Boston Restaurant Talk reports.
NorthEndWaterfront.com reports on an argument that ended with one man being transported to Mass. General with a split-open forehead late on June 4.
From Citizens Connect:
A very aggressive bird (bluejay maybe) attacks anything, human or dog, that comes through this part of the Harborwalk between 40 Battery and Union Wharf. Can animal control do something about it?
NorthEndWaterfront.com reports district A-1's printed up cards asking the high-volume set to be more courteous to the people who live in the neighborhood:
Residents complain that loud groups of people "disturb the peace" when talking (or screaming) on the streets late at night. The density of North End / Waterfront buildings tends to amplify voices in the street. Police intend to target visitors gathering in groups or walking to their cars (or the T) after a night out in the neighborhood.
The fire caused an estimated $250,000 in damage.
The fire was only a few blocks from where another smoker destroyed a waterfront law office through careless disposal of a cigarette earlier this month.
How did they get there? Nobody knows, NorthEndWaterfront.com reports, adding somebody took one home tonight for dinner.
NorthEndWaterfront.com gets briefed on what's in a consultant's report on re-routing of trucks along Atlantic and Commercial avenues. In fact, the report goes further - urging all hazmat trucks to stay out of the city altogether and stick to 95 and 128 unless they're making deliveries to local businesses.
The city had banned hazardous cargoes from the North End, but the feds overruled the city last year. Truckers want the right to detour through the city around I-93, from which they're now banned because much of the highway is in a tunnel, from which trucks carrying potentially explosive materials are banned.
Imagine City Hall or the Hynes covered in vines.
If Nate Swain has his way, it could happen. For the past couple of years, he's been covering eyesores in the North End with vinyl canvases covered with high-resolution photos. See if you can spot his work in the photo above.
His first project was in a building facing Salem and Prince streets in 2009. He photographed and then printed scenes such as a cat on a windowsill with flowers in pots; a goldfish swimming in a bowl, printed them onto a mesh vinyl back, then installed them over the windows. The idea is to create a sort of an "idyllic" concept, as he calls it.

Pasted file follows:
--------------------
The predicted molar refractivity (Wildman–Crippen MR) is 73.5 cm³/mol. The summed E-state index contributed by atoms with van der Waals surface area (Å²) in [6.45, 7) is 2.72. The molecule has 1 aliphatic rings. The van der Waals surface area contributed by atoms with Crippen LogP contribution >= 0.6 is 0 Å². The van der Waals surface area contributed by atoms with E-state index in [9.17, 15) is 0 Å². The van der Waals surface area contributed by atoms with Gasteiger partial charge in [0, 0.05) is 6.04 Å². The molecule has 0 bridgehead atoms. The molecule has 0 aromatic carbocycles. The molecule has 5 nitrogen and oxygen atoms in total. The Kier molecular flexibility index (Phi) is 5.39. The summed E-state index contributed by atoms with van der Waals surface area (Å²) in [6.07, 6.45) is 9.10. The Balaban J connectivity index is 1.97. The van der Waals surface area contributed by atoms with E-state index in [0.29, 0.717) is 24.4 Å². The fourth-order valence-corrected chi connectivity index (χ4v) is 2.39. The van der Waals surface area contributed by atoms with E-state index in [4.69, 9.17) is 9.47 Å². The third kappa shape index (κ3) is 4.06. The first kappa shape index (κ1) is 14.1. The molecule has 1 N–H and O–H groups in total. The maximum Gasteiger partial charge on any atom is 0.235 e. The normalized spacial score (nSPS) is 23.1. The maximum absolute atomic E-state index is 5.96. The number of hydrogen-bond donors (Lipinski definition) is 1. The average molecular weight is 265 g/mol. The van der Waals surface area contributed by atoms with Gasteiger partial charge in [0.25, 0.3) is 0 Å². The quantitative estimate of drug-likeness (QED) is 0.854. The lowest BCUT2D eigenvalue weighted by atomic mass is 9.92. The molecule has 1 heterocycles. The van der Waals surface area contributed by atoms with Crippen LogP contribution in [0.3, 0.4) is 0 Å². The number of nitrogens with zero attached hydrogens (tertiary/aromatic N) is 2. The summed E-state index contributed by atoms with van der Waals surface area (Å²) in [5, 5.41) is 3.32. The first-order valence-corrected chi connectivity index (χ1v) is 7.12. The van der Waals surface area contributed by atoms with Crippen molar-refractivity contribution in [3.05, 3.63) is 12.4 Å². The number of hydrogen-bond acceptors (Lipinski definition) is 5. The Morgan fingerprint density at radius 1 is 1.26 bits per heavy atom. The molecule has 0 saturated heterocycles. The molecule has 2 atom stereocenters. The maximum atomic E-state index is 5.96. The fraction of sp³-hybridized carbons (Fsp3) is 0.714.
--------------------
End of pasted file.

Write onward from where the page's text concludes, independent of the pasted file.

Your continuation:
A lawsuit by North End residents has tied up a proposed restaurant at the end of Long Wharf for so long the Boston Licensing Board held a hearing today to help decide whether to revoke the proposed eatery's liquor license.
The board votes Thursday on whether to continue to give the proposed operator of Doc's Long Wharf enough time to await a Suffolk Superior Court decision on the suit and to turn what is now a largely ornamental structure into a restaurant or to rescind his liquor license and award it to somebody else.
NorthEndWaterfront.com reports on proposed "hybrid" bike lanes along Commercial Street and Atlantic Avenue that would swap the normal positions of car-parking and bike lanes on one side of the streets. Also, Segways would be allowed.
Minutemen, members of the Ancient and Honorable Artillery Co. a few politicians and some bystanders marched from City Hall to the North End today to commemorate the rides of Paul Revere and William Dawes. The procession stopped at Dawes's grave at King's Chapel Cemetery and at Revere's grave at the Granary Burying Ground, to present a wreath and play taps, before continuing down Bromfield, Washington and Congress streets and then down Hanover into the North End, where a modern-day Paul Revere waited on a horse so that he could take off towards Lexington to warn the colonials.
NorthEndWaterfront.com reports parents at the North End's only elementary school are planning a phone campaign tomorrow to try to convince city and school officials to expand the school.
But where would students go? The North Bennet Street School is looking at a possible swap in which it would move into the old city printing press and North Street police station and in exchange give the city its current four buildings.
Yes, Ronnie from "General Hospital" visited the North End today.